Igor
Director
Cast
, , , ,
Rated
PG
Runtime
87 min.
Release Date
09/19/2008
Igor

Exiting the screening for Igor, I noticed an unsettling disjointed feeling, like the top of my skull had been sawed open, and then my brain scooped out with a serving spoon and plopped into a jar. Oddly enough, there’s a character in this macabre children’s movie named Brain—essentially a talking jar containing said organ—who, because he’s stupid, spells it “Brian”. Ironic that the film aggravating me so could seem to anticipate my very personal reaction by its inclusion of this character.

My initial headache was not a direct result of this jabbering brain-in-a-jar (voiced by Sean Hayes, incidentally), but rather the film’s accumulation of Tim Burton-esque horror genre spoofs, presented through painfully unfunny pop culture references galore. The result (and I don’t say this lightly) is one of the worst animated movies I have ever seen. It’s the kind of waste parents should lament taking their kids to. Buy whatever toys you must to appease your children, mom, and dad, but don’t take them to Igor.

Marty Feldmen the movie’s hunchback is not. John Cusack voices the title character, a gentle servant who fakes the slurping “yesssth, maaasssta” speech impediment which for predecessors comes naturally. In the land of Malaria, he toils for the evil genius Dr. Glickenstein (voice of John Cleese), aspiring to be a mad scientist himself, reduced to following his one instruction: “Pull the switch!” For the upcoming Evil Science Fair, held in the Kill-O-Seum where mad geniuses present inventions of world domination to fight BattleBots-style for the top prize, Igor has conceived his own entry. One problem: Igors—every mad scientist has one—aren’t allowed to invent.

Fortunately Glickenstein blows himself up, allowing Igor free access to the labs to build a cutesy kids’ movie version of Frankenstein’s monster: Her name is Eva (voice of Molly Shannon), and though constructed to be a weapon of death, she’s actually quite nice, leaving her with a nasty identity crisis. Helping Igor manage his creation is the suicidal returned-from-the-dead rabbit named Scamper (Steve Buscemi), and the aforementioned talking jar. Eddie Izzard voices the villain, the competing Dr. Schadenfreude, who has won the last several years’ fairs by stealing the inventions of other scientists; when he gets wind that Igor created life, he sets target at the vertically challenged former lackey.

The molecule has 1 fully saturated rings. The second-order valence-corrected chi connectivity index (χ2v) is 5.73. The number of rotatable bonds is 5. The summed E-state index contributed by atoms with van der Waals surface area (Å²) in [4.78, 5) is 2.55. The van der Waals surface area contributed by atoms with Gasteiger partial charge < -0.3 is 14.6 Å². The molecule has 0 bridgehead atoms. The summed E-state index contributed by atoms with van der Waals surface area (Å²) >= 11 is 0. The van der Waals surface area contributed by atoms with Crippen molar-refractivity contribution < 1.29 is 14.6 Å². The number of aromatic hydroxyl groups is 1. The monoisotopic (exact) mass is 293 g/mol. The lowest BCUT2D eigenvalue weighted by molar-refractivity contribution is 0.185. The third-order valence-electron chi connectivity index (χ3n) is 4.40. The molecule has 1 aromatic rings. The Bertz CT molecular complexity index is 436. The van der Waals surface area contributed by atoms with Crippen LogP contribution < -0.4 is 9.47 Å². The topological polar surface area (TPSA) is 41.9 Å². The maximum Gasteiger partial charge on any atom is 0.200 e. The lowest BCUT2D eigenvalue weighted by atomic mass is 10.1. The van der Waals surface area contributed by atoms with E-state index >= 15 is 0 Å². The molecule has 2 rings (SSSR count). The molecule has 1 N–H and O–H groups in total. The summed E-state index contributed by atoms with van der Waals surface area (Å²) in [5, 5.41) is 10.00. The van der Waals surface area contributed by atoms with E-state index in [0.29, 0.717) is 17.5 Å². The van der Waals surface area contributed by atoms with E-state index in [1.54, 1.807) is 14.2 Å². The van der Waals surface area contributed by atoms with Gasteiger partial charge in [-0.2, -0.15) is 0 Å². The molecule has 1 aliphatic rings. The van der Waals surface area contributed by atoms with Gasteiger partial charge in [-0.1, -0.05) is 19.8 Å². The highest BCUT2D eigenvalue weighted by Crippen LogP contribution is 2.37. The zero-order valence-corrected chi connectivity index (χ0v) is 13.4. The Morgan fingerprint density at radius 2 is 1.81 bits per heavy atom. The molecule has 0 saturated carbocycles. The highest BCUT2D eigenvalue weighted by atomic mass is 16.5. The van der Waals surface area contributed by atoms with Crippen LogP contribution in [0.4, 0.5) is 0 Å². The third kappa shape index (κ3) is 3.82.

The film revels in its own morbid, albeit unimaginative, sensibilities. Every character is obsessed with evil, murder, and world domination. One scene features an inspirational “Hang in there” poster with a cat literally hung by its neck. And blind orphans are the butt of several jokes, which is amusing at first, but when the movie closes with them singing “I can see clearly now, the rain is gone” the humor subsides.

Those familiar with Tim Burton’s The Nightmare Before Christmas will find frustration in the obvious similarities, right down to the visual cock-eyedness of the animation. Indeed, Igor’s look, envisaged by first-time animation studio Exodus Productions, compares paper-maché or toys come to life—a striking resemblance to the stop-motion animation that realized Burton’s wonderfully ghoulish world. There are even characters that seem to steal their appearance from Burton’s work: King Malbert (voice of Jay Leno) looks exactly like the Mayor from Nightmare. All of this dark imagery and grisly humor is presented on a platter and shoved in our faces, but we’ve had these hors d’oeuvres before, and with better service.

Not one joke hits its mark. Not one instant of animation wows the viewer, whereas animation should take us places we’ve never been before. Igor treads familiar territory. Director Anthony Leondis, whose only directorial work includes one of Disney’s many direct-to-video sequels Lilo & Stitch 2: Stitch Has a Glitch, fails to achieve one original or inventive moment in the whole mess. And the sole reason I’m allotting one-half star is the film’s out of place vintage music choice of the bopping jazz tunes of Louis Prima. What’s left is rubbish.

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